We have our own issues with Gabrieli trying to swoop into June's Democratic Party convention like Zorro. However, local papers are a twitter with the possibility that he'll add some spice to a presently dull contest between the Mortician and the Progressive.
The Herald's Kimberly Atkins notes how hard it will be for him to get 15% of delegates at the convention with his sneaky entry.
The Globe's Lisa Wingsness (great name, eh?) writes that he can easily bore and turn off voters by showering them with data to support his schemes.
Over at the Phoenix, Adam Reilly gets a full feature to praise Chris' goofy brilliance.
From these and other coverage, it's easy to get a Weekly Reader kind of on-the-one-hand overly balanced set of comments. No one wants to come right out and say Gabrieli is headed for yet another ego-driven loss. We are; a detail is whether he gets on the primary ballot first or flames out in Worcester.
What's intriguing to us about his remarks so far is that he seems more than willing to play VC with MA. He claims to have all these great, untested ideas for the commonwealth's recovery and growth. He wants us to let him use the state as a lab.
Darwin knows, that can't be any worse than the stagnant neglect from the past decade or so of governors and legislators. Yet, to play Weekly Reader ourselves, we have no idea whether any of his economic or political theories would work.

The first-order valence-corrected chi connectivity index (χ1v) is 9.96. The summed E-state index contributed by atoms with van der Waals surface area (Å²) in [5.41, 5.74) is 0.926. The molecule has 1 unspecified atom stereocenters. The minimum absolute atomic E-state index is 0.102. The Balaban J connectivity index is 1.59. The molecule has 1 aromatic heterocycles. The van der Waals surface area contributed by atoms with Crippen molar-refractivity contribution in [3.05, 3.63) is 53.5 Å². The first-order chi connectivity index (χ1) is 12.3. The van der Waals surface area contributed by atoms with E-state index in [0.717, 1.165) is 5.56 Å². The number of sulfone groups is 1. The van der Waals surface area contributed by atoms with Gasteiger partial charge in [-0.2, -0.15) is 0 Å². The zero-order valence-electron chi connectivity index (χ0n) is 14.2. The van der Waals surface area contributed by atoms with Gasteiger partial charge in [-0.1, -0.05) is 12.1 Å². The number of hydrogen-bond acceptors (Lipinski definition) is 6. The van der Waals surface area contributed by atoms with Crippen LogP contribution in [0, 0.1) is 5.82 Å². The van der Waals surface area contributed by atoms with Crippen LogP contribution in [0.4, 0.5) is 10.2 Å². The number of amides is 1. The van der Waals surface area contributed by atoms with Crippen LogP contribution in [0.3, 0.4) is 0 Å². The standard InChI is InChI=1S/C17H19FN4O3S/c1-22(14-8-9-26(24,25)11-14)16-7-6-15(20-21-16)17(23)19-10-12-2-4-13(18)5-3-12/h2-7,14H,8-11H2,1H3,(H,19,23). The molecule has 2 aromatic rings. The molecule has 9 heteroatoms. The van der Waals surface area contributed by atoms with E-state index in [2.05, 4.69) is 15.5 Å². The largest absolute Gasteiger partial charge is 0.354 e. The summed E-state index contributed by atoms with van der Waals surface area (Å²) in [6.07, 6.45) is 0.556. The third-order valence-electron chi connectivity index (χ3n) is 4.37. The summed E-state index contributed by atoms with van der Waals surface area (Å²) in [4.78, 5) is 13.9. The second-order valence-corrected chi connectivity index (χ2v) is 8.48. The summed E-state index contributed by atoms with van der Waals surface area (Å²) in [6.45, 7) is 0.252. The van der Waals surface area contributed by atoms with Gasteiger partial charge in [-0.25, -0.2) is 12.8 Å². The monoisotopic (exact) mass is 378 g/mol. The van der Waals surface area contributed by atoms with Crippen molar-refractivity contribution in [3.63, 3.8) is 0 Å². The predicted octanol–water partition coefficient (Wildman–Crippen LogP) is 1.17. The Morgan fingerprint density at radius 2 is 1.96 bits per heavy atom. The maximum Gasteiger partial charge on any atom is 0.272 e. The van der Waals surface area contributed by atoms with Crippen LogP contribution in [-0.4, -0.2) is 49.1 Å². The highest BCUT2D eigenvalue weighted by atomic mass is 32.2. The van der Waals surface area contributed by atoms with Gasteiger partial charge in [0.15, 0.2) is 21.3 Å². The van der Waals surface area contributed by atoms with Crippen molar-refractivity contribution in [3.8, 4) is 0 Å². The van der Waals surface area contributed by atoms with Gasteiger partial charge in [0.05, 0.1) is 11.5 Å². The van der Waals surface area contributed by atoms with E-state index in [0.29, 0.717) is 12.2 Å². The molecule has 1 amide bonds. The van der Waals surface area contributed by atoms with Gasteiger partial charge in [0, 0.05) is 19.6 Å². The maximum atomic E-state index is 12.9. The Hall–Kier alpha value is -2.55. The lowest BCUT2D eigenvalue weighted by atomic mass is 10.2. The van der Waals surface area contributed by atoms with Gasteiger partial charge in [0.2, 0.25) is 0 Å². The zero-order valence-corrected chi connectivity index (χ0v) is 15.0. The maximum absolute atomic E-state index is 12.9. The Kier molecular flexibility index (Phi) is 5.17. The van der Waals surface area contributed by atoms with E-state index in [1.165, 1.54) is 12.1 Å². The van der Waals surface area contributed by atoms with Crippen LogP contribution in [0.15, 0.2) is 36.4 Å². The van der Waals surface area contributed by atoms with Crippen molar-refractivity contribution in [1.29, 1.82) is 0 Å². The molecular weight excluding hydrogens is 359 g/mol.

For example, Adam cites the idea of indexing our income taxes to economic growth. Would that help anything, anything at all? Would it be just another bureaucratic, administrative distraction? It's hard to believe that it would do much short or mid-term.
Perhaps more likely, Gabrieli will shoehorn his huge ego into the former Centrum, where he'll broadcast his visions and fantasies. He's unlikely to get on the primary ballot, but if he does, he'll surely be an also-ran again.
The question at the moment is if he does make a splash at the convention and if he manages to get on the primary ballot, what impact will his ideas have? We predict not much.
By the bye, at his announcement this morning, Gabrieli would not answer questions but the Globe reports that he produced a mini-platform of broad topics:
Gabrieli said he decided to enter the race because the state's succession of Republican governors hasn't done enough to control the rising living and housing costs that have forced jobs and people to leave Massachusetts.Note: His Website is up -- pretty enough but real lame. As long as he's been planning this, we expected much fuller, more detailed content, particulary on issues. He'd better spend a little of that $6 million on content, like today.
He pledged to make college education affordable by making tuition payments tax-deductible, to invest in stem-cell research and renewable energy to create jobs and to improve education by expanding after-school programs.
Tags: massmarrier, Massachusetts, Chris Gabrieli, election